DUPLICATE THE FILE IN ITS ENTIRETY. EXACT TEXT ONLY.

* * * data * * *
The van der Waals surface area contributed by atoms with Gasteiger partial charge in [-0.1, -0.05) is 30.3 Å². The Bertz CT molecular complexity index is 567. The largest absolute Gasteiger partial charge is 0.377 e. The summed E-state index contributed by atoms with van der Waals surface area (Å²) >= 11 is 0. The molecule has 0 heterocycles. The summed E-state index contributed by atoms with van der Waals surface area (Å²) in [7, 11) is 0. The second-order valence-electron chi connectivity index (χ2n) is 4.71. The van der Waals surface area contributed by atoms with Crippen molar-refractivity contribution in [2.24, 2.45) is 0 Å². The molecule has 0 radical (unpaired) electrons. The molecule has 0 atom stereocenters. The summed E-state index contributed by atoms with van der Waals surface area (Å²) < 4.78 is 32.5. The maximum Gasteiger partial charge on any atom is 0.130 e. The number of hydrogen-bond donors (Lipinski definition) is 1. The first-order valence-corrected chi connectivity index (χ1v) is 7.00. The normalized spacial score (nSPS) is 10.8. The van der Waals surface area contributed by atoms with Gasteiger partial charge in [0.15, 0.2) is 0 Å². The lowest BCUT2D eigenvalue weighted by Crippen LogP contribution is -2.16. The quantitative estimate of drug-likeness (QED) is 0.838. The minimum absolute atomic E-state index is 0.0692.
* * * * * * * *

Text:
The van der Waals surface area contributed by atoms with Gasteiger partial charge in [-0.1, -0.05) is 30.3 Å². The Bertz CT molecular complexity index is 567. The largest absolute Gasteiger partial charge is 0.377 e. The summed E-state index contributed by atoms with van der Waals surface area (Å²) >= 11 is 0. The molecule has 0 heterocycles. The summed E-state index contributed by atoms with van der Waals surface area (Å²) in [7, 11) is 0. The second-order valence-electron chi connectivity index (χ2n) is 4.71. The van der Waals surface area contributed by atoms with Crippen molar-refractivity contribution in [2.24, 2.45) is 0 Å². The molecule has 0 radical (unpaired) electrons. The molecule has 0 atom stereocenters. The summed E-state index contributed by atoms with van der Waals surface area (Å²) < 4.78 is 32.5. The maximum Gasteiger partial charge on any atom is 0.130 e. The number of hydrogen-bond donors (Lipinski definition) is 1. The first-order valence-corrected chi connectivity index (χ1v) is 7.00. The normalized spacial score (nSPS) is 10.8. The van der Waals surface area contributed by atoms with Gasteiger partial charge in [0.15, 0.2) is 0 Å². The lowest BCUT2D eigenvalue weighted by Crippen LogP contribution is -2.16. The quantitative estimate of drug-likeness (QED) is 0.838. The minimum absolute atomic E-state index is 0.0692.